As a private, independent community development finance institution, Community First Fund strives to provide capital where it is not usually available. Founded in 1992 as the Susquehanna Valley Community Development Loan Fund, the organization became Community First Fund in 1996.

Between 2001 and 2016, Community First Fund offices were opened in Reading, York, Harrisburg and Allentown, according to a schedule on the organization‘s website.

In 2018 Community First expanded to Philadelphia with the formation of the Kensington Lending Partnership, and in 2020 Community First Fund and FINANTA – a Philadelphia-based CDFI – partnered to create an organization that serves an expanded region of 20 counties. .

For more information about Community First Fund, visit

Analyst tells political groups: Fight misinformation with a better story, policy proposal Tue, 28 Jun 2022 03:20:00 +0000

FILE PHOTO: Dindo Manhit, shown here at a 2020 forum, is the founder and president of Stratbase ADR Institute. | PHOTO: Stratbase ADR Institute Facebook Page

MANILA, Philippines – In order to counter disinformation, political groups must fight it with “a better story, a better narrative, [and] a better political proposal,” said a political analyst.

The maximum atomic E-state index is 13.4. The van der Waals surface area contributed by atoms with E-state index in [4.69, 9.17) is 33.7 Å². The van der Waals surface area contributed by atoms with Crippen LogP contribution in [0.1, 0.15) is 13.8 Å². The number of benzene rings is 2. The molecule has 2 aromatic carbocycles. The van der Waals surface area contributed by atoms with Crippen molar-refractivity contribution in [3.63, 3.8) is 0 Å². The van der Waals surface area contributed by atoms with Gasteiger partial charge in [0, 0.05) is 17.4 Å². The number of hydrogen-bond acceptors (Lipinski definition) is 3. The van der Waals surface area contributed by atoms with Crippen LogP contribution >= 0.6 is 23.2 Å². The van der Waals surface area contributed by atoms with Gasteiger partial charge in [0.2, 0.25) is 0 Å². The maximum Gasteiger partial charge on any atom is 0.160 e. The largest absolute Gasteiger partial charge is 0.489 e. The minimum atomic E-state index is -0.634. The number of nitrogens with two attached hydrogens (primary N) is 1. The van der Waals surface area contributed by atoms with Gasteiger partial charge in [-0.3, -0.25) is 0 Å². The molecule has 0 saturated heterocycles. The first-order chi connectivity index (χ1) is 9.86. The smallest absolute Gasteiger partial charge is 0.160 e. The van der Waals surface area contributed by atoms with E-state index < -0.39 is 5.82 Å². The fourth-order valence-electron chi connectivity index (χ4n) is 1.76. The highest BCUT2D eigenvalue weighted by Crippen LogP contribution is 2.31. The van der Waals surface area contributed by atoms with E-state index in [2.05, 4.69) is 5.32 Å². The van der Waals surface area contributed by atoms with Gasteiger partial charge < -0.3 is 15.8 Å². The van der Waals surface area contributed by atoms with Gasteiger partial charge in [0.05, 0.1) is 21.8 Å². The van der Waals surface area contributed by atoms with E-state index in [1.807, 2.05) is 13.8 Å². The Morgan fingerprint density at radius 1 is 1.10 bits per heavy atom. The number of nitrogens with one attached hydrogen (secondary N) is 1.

Dindo Manhit, president of the Stratbase ADR Institute, said elections have become voter-centric and the best way to win them is to understand the voters themselves.

“I think it’s essential for any political group to look at elections as a contest and the best way to understand and win that contest for votes, for voters is to understand the voters themselves,” Manhit said. in a Monday night interview with One News’ The Big Story.

“It’s true, there are mechanisms that help spread fake news, misinformation. The only way to counter them is to fight them with a better story, a better narrative, a better political proposal,” he added.

“You can’t just impose your way of thinking on Filipino voters. Elections today are about voters as I have always called voter-centric campaigning,” he added.

Manhit mentioned the survey their institute conducted in October where a Marcos and Duterte tandem was “perceived more positively” and stronger.

“It should have been countered, but instead we saw the opposition focusing on what they thought was their narrative, not really listening to voters,” he said.

“It’s good to understand the voters and build the campaign around that and that’s what I think Senator Risa [Hontiveros] did it on her own,” Manhit added.

Hontiveros is the only opposition senator elected to the upper house in the May 9 elections.

On Monday, Hontiveros was sworn in to outgoing Vice President Leni Robredo, who handed over the leadership of the opposition to the senator.

– Xander Dave Ceballos, Intern